I'm very proud showing the new tool changing system. Mainly because many new ideas came directly from the community. The new system breaks with a lot from the previous version (which is why I have to redraw almost all outline representations), but this effort is well worth the trouble.
The X-Carriage now carries only a motor and mainly consists of an aluminum plate. This plate is connecting the linear bearing with the motor and tool changer. The motor attached to the x-axis mates with the Bondtech style tool. That way, only one stepper is necessary for all the tools, which is a massive advantage over other tool changers. It´s similar to the Makerbot smart extruder system, where the tools can be removed from the motor. Bondtech is the perfect platform for this because it already decoupled the drive gear from the motor with it's 1:3 reduction. The motor gear might need some small changes in its geometry to make sure it docks smoothly.
Besides the X-Carriage, Blackbox is now using a different docking system for accounting the additional tool weight and ensuring a trouble-free usage. I was using a magnetic system along with a bent wiper, which works well for small tools. But it always was a compromise to gain fast results. The next version will use a system first introduced by Joshua Vasquez. It utilizes a cable-driven mechanic, which I adopted almost wholly. This mechanism is a remote locking system, which allows using a big servo or stepper motor away from the moving axes. The only changes are the bearing arrangement (double-flanged bearing), and I will use shifter cable housing, which is self-lubricating and bendable.
Direct driven tools
The tools are essentially a shrunk-down Bondtech BMG extruder with additional kinematic coupling. A passive cooler cools the tool, but it can also be air-cooled! Yes, that's right, air cooling will significantly lower the entry hurdle to build this printer. But the best about it is that Blackbox can now utilize up to 6 direct driven tools, which means flexibles can be printed in any tool! The external motor also opens up a vast scope for other power tools, whether it be a syringe tool, a rotation axis, or additional z-axis.
Toolbank & Parking System
The tool bank is now cooled with a single 15x3mm aluminum strip which cools all tools together. The parkin system mostly stays the same; it's just arranged a little different because the extruder gets now picked up by the Y, not the X-axis as it was before. Apart from that the nozzle still gets wiped with a silicone sheet when it's picked up or off. When it's parking a small height adjustable silicone cube blocks any leakage.
Waiting for Parts
While I'm pretty confident that the rebuild will go well due to the great detail in the Fusion Files down to the screw, I'm currently waiting for crucial parts (Chrome steel balls and shafts, Fans, Linear Rails, Bondtech gears). But I already started prototyping the tools and x-axis with PLA.
More Custom Parts
The new coupling mechanism uses more parts which need to be gathered and assembled. The lock bolt is an additional custom part.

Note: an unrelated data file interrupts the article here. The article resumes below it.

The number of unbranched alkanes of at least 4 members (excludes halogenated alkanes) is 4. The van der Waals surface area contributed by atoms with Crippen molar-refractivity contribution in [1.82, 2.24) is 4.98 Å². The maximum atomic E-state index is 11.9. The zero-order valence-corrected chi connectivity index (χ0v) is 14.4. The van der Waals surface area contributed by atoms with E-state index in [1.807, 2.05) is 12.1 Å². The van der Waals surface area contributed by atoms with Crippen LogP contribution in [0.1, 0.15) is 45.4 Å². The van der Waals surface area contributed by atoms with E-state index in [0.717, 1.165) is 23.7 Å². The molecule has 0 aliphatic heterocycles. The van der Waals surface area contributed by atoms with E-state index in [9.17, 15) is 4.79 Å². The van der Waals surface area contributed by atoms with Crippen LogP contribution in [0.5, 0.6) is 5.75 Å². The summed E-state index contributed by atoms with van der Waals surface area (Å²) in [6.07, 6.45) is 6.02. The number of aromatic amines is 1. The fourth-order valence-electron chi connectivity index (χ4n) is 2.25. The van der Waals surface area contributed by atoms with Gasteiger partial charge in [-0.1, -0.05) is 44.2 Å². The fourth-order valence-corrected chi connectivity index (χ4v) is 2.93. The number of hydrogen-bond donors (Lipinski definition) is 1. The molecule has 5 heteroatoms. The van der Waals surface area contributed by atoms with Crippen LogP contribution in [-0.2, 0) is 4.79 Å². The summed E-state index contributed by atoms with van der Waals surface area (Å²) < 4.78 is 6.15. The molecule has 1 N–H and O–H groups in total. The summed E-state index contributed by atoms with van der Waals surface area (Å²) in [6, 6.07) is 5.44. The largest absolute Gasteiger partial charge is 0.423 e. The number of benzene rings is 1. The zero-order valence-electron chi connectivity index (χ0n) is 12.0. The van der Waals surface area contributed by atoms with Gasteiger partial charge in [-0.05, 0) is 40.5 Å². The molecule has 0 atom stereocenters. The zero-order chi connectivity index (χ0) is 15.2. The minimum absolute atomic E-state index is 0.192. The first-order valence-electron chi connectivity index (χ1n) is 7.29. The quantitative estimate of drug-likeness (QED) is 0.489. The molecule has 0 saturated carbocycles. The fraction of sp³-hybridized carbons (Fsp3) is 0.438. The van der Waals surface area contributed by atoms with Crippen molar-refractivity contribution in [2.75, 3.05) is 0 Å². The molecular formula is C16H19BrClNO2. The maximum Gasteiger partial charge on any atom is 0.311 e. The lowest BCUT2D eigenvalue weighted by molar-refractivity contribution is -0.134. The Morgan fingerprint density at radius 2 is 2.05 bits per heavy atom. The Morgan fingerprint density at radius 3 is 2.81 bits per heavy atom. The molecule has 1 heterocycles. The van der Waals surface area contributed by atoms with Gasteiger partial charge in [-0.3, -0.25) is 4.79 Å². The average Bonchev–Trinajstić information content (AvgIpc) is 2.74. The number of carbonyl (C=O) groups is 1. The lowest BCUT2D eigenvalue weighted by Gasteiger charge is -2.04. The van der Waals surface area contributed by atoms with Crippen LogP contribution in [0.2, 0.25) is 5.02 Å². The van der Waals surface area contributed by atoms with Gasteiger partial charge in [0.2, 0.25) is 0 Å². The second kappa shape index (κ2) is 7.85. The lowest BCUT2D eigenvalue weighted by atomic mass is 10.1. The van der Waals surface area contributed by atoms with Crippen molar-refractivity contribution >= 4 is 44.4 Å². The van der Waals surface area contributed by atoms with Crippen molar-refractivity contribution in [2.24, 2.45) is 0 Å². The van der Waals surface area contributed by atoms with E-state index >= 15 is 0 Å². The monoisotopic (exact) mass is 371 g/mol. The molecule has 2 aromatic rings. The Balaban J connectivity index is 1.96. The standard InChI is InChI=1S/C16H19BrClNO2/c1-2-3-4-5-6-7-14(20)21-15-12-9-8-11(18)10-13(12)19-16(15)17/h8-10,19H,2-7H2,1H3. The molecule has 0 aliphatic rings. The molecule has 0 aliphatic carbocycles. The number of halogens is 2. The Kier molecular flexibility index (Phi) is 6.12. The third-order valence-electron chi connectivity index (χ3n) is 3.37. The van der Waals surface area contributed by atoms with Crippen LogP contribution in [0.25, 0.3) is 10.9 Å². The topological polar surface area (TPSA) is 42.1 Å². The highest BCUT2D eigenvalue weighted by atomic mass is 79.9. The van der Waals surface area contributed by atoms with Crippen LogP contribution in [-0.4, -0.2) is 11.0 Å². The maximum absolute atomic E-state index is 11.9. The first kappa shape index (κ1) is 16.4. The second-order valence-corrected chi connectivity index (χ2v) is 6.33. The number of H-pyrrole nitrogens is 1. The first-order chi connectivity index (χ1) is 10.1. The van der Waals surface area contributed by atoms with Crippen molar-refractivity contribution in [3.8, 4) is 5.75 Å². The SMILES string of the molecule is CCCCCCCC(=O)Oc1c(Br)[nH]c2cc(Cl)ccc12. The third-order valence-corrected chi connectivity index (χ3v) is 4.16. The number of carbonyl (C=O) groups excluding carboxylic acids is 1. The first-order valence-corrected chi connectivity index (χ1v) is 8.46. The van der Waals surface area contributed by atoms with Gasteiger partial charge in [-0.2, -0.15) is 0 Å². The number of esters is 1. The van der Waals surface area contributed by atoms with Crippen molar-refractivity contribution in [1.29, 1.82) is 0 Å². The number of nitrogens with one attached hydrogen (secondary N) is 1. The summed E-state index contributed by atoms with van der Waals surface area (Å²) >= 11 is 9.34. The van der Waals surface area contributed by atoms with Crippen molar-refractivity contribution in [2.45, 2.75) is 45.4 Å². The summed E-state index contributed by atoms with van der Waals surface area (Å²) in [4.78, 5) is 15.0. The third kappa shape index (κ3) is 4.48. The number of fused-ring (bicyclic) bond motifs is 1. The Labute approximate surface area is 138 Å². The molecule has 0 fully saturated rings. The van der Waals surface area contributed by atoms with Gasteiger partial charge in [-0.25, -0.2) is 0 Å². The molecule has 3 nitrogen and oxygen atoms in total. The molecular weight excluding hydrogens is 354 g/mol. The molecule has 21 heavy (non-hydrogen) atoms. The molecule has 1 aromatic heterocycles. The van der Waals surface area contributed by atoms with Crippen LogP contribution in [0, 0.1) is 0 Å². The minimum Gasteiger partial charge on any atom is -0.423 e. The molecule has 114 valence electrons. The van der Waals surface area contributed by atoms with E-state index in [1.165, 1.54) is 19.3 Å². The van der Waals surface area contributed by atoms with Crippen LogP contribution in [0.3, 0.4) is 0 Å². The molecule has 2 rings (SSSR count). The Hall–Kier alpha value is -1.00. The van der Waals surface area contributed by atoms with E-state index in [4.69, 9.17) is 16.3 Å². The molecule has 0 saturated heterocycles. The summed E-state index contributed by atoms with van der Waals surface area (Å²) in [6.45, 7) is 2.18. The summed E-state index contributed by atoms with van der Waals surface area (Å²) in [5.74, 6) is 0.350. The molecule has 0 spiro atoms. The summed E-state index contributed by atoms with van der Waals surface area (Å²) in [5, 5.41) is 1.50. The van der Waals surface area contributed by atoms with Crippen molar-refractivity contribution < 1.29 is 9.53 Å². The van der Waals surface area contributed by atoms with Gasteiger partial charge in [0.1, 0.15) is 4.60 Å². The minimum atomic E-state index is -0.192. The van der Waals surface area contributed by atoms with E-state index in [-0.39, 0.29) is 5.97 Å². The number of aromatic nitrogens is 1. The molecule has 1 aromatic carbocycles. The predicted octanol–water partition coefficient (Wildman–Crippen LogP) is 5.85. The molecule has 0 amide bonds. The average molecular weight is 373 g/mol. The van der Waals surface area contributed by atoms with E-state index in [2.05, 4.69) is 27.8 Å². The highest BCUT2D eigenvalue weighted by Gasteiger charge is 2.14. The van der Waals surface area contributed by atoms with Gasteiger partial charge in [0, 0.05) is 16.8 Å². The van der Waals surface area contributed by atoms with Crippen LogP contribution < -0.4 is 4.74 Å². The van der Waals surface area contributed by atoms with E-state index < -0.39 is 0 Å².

All direct driven tools
The previews system with one direct and x Bowden driven tools was a compromise. Bowden can work, but they are annoying, especially in a tool changing scenario due to the additional leaking. Bowden extruder also limits the maximum speed when used with pressure advance systems.
It was necessary to use one of the few boards which support multiple extruder and lots of stepper driver to power several tools. Now only 5 Steppers are required to drive the whole system: one for XYZ each + one extruder motor + one lock motor. Those with high-end boards can use the stepper for three-point z-axis.
X-Carriage is now very rigid and combines many crucial features in one part, lowering the complexity of the surrounding components
The X-Carriage along with a tool is still lightweight compared with the previous solution
With the stronger coupling and the blank carriage, tools can be adapted easily
Fewer Custom Parts
This sounds confusing, but with air-cooling fewer custom parts are necessary
08/24/2019 at 16:17 •
These little PCBs originate from the Cobot Project. At that time, we were planning to ease wiring by using some small adapter PCBs. They are based on the red micro match connector and the well known JST connectors. The idea is to connect all the different electronic parts on an extruder (Fan, Heater, Heatsensor, Endstops, Motor) to a board which adapts it to a ribbon cable. Ribbon cables do not require special crimping tools. They can be assembled using just a vice. These things are so practical that I'm still using them for the Blackbox project. Willy Blum created the PCBs, a talented electrical engineer and I'm currently planning to sell these together via known RepRap shops.
The Heater in this PCB is also connected via a JST connector. This is not ideal ofc and will be one of the minor changes regarding the PCBs. I thought about a screw terminal, but it seems like a bad idea on a vibrating moving device.
Hall Effect Sensor
The other PCB is a two-channel hall effect endstop. It is reliable and can be daisy-chained to use two endstop with one four-wire ribbon cable (this two-channel). But the best about this sensor is it´s size, compared with other hall effect sensors used in the RepRap community this one is around half the size. While it´s designed to be used with a ribbon cable and the micro match connectors, there are three soldering pads for JST connectors to remain compatible.
As always any input is appreciated!
08/22/2019 at 10:58 •
The next version of the soft robot actuators can grab things, and the tri gripper is even powerful enough to crawl! While the dual gripper is printed the same way as the waving hand, with a sliding rack and pinion, the tri gripper works a bit different. The cables are directly attached to the servo rolls the wires up. This rotating movement causes a lot of stress for the wires. Some adjustments to the roll-up attachment helped to reduce the stress, but the lifespan is still quite low.
Tri gripper close up: cables are already damaged
The dual gripper works like a charm and is quite powerful. Thanks to the linear actuator, it´s a lot more durable than the tri gripper. But there could some enhancements made regarding the release angle and grip profile, especially regarding small round parts.
Next challenge will be something that walks/crawls, I want to use as few motors as possible to achieve that, but im unsure how will work in the ende, so any inspiration or tip is very welcome! But for the next two weeks priority will be on the printer again, there are some great updates which i can´t wait to share!